UN negotiations to bolster the Paris Agreement, crafted over more than two decades to avert climate catastrophe, dragged into extra time Friday, unnerved by Washington's rejection of the process and defence of fossil fuels.
Scheduled to have closed late afternoon, the talks were still underway at 10:00 pm (2100 GMT), with China's chief negotiator Xie Zhenhua telling AFP: "We have a lot to negotiate."
Delegates said the talks were stalled mainly on finance, reviving a divide between rich and developing nations at the talks.
The world's poorer nations, often at the forefront of the effects of climate change, need money to make the costly shift away from atmosphere-fouling coal, and to shore up their defences against weather extremes.
They are demanding more certainty and transparency from rich nations on progress made toward meeting a promise to ramp up climate finance to $100 billion (85 billion euros) per year by 2020.
Donor nations, in turn, insist on comparable obligations under the Paris pact for developing greenhouse gas polluters, who demand a certain degree of leeway.
President Donald Trump's decision to withdraw the United States from the hard-fought Paris Agreement cast a long shadow over the talks.
The United States, which under Trump has also slashed funding for climate bodies and projects, took a tough stance in the finance discussions, delegates said, angering many negotiating parties.
America still has negotiators at the forum it has spurned.
Envoys from nearly 200 countries gathered to draw up a "rule book" for enacting key provisions in the agreement backed by all but the US, and due to enter into full force in just three years' time.
The pact, adopted to cheers and champagne in 2015, commits countries to limiting average global warming to under two degrees Celsius (3.6 degrees Fahrenheit) over Industrial Revolution levels, and 1.5 C if possible, to avert worst-case climate change.
- Paradox -
Anything over 2 C, experts say, would doom the world to calamitous climate change, with ever more extreme superstorms, droughts, floods, and land-gobbling sea level rise.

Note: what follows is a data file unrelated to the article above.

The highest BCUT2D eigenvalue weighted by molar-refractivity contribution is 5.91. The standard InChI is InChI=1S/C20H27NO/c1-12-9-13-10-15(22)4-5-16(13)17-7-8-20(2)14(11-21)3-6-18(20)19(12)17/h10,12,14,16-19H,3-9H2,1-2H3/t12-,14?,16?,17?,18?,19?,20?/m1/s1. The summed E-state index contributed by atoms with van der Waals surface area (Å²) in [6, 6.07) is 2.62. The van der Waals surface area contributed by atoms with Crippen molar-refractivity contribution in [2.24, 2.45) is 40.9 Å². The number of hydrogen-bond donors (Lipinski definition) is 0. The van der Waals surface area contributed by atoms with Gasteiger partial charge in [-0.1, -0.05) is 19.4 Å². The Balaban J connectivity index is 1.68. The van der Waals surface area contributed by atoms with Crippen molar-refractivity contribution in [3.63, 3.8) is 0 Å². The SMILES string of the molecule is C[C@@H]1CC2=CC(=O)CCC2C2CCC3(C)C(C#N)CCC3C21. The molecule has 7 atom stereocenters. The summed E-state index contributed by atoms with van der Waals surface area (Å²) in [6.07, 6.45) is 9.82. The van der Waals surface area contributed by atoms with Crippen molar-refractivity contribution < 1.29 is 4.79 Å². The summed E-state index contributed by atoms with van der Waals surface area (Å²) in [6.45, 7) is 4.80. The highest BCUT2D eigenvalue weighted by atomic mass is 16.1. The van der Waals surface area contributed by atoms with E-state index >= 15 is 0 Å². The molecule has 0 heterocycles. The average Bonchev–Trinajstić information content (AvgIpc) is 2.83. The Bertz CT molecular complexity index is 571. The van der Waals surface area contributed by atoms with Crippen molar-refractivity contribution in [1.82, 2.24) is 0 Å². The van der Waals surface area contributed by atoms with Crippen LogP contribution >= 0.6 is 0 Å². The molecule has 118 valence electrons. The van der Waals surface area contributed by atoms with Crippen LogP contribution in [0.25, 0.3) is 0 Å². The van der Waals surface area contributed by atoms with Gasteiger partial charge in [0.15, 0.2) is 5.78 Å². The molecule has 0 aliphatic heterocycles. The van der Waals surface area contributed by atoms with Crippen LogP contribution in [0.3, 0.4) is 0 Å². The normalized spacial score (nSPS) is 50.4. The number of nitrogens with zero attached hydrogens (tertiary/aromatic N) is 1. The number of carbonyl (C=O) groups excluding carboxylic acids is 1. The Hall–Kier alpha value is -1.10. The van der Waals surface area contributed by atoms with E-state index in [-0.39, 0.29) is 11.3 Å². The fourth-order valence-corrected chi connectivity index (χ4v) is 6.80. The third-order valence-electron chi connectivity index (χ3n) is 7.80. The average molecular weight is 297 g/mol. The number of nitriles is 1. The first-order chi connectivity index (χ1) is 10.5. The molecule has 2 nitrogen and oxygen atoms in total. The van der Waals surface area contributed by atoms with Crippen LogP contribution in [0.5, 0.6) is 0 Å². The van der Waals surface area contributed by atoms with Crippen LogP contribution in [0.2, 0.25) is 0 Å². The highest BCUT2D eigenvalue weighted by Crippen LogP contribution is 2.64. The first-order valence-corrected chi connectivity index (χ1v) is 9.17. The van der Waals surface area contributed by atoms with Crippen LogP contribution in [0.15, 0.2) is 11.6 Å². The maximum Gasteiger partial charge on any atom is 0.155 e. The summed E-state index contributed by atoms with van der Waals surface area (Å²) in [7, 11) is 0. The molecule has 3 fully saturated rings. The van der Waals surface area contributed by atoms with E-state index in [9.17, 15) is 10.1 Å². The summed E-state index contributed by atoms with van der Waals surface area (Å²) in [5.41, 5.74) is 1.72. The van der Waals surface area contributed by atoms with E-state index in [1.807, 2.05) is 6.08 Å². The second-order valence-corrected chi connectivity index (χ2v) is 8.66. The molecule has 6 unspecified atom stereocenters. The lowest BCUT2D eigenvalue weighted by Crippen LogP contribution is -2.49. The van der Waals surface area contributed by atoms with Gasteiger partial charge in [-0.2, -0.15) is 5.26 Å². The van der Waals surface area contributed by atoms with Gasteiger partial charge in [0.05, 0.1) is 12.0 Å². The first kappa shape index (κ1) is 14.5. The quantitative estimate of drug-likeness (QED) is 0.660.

Nations submitted voluntary emissions-cutting commitments to bolster the deal championed by Trump's predecessor Barack Obama.
But scientists say current pledges place the world on course for warming of 3 C or more, and counsel urgency in reducing planet-warming greenhouse gases produced from mankind's voracious burning of coal, oil and natural gas.
A report this week warned that emissions of carbon dioxide, the main planet-warming gas, were set to rise by two percent in 2017 after three years of no growth.
"Starting now, emissions need to decrease to zero over the next 40 years to prevent us breaching the 1.5 C threshold," Piers Forster, a professor of climate change at the University of Leeds, said Friday.
The climate rule book will specify how countries count and report on their promised emissions cuts.
Halting progress was made at the talks, with observers and delegates complaining that things were moving too slowly.
Many lamented the "political leadership" void left by the departure of Obama, and by German Chancellor Angela Merkel who was criticised for not promising to phase coal out when she addressed the conference this week.
"In a year marked by extreme weather disasters and potentially he first increase in carbon emissions in four years, the paradox between what we are doing and need to be delivering is clear," said WWF climate head Manuel Pulgar-Vidal.
"Countries must act with greater climate ambition, and soon, to put us on a path to a 1.5 C future."
The headline dispute at COP 23, however, was about coal.
On Monday, White House officials and energy company executives hosted an event on the conference margins to mount a defence of continued fossil fuel use -- and this at a forum dedicated to the drawdown of fossil fuel emissions.
On Thursday, about 20 governments from both wealthy and developing nations countered with the launch of a coal phase-out initiative -- led by Canada and Britain -- that also has the backing of several regional governments.
The United States is the world's biggest historical greenhouse gas polluter, and second only to China for current-day emissions.